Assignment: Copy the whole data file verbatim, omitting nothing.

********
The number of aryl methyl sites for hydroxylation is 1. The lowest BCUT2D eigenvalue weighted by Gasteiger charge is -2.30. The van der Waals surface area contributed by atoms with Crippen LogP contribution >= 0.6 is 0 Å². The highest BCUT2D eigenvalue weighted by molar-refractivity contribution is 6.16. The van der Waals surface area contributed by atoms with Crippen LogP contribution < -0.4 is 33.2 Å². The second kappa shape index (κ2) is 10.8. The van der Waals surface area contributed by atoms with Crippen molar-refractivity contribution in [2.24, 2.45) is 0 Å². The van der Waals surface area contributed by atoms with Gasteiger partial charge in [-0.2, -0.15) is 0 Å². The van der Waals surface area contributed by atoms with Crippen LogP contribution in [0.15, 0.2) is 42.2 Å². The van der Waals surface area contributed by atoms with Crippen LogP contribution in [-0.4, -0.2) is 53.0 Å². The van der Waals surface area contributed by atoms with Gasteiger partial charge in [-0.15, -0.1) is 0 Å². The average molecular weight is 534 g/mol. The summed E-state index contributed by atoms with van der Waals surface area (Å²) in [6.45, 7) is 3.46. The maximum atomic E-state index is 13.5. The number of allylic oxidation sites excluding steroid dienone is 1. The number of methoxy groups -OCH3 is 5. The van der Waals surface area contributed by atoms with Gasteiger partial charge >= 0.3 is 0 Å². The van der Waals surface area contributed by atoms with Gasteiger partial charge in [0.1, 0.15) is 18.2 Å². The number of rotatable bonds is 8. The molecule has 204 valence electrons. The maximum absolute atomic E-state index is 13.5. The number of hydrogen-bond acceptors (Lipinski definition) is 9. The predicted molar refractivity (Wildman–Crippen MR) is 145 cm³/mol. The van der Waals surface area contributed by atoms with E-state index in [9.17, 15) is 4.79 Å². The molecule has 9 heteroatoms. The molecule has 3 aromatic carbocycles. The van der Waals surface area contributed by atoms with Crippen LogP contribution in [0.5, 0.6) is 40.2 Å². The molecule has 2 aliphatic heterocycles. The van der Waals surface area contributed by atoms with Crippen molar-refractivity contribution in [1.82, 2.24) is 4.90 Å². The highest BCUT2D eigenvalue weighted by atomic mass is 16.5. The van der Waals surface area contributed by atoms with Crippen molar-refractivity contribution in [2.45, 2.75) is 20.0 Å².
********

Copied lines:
The number of aryl methyl sites for hydroxylation is 1. The lowest BCUT2D eigenvalue weighted by Gasteiger charge is -2.30. The van der Waals surface area contributed by atoms with Crippen LogP contribution >= 0.6 is 0 Å². The highest BCUT2D eigenvalue weighted by molar-refractivity contribution is 6.16. The van der Waals surface area contributed by atoms with Crippen LogP contribution < -0.4 is 33.2 Å². The second kappa shape index (κ2) is 10.8. The van der Waals surface area contributed by atoms with Crippen molar-refractivity contribution in [2.24, 2.45) is 0 Å². The van der Waals surface area contributed by atoms with Gasteiger partial charge in [-0.2, -0.15) is 0 Å². The van der Waals surface area contributed by atoms with Crippen LogP contribution in [0.15, 0.2) is 42.2 Å². The van der Waals surface area contributed by atoms with Crippen LogP contribution in [-0.4, -0.2) is 53.0 Å². The van der Waals surface area contributed by atoms with Gasteiger partial charge in [-0.15, -0.1) is 0 Å². The average molecular weight is 534 g/mol. The summed E-state index contributed by atoms with van der Waals surface area (Å²) in [6.45, 7) is 3.46. The maximum atomic E-state index is 13.5. The number of allylic oxidation sites excluding steroid dienone is 1. The number of methoxy groups -OCH3 is 5. The van der Waals surface area contributed by atoms with Gasteiger partial charge >= 0.3 is 0 Å². The van der Waals surface area contributed by atoms with Gasteiger partial charge in [0.1, 0.15) is 18.2 Å². The number of rotatable bonds is 8. The molecule has 204 valence electrons. The maximum absolute atomic E-state index is 13.5. The number of hydrogen-bond acceptors (Lipinski definition) is 9. The predicted molar refractivity (Wildman–Crippen MR) is 145 cm³/mol. The van der Waals surface area contributed by atoms with E-state index in [9.17, 15) is 4.79 Å². The molecule has 9 heteroatoms. The molecule has 3 aromatic carbocycles. The van der Waals surface area contributed by atoms with Crippen LogP contribution in [0.5, 0.6) is 40.2 Å². The molecule has 2 aliphatic heterocycles. The van der Waals surface area contributed by atoms with Crippen molar-refractivity contribution in [1.82, 2.24) is 4.90 Å². The highest BCUT2D eigenvalue weighted by atomic mass is 16.5. The van der Waals surface area contributed by atoms with Crippen molar-refractivity contribution in [2.45, 2.75) is 20.0 Å².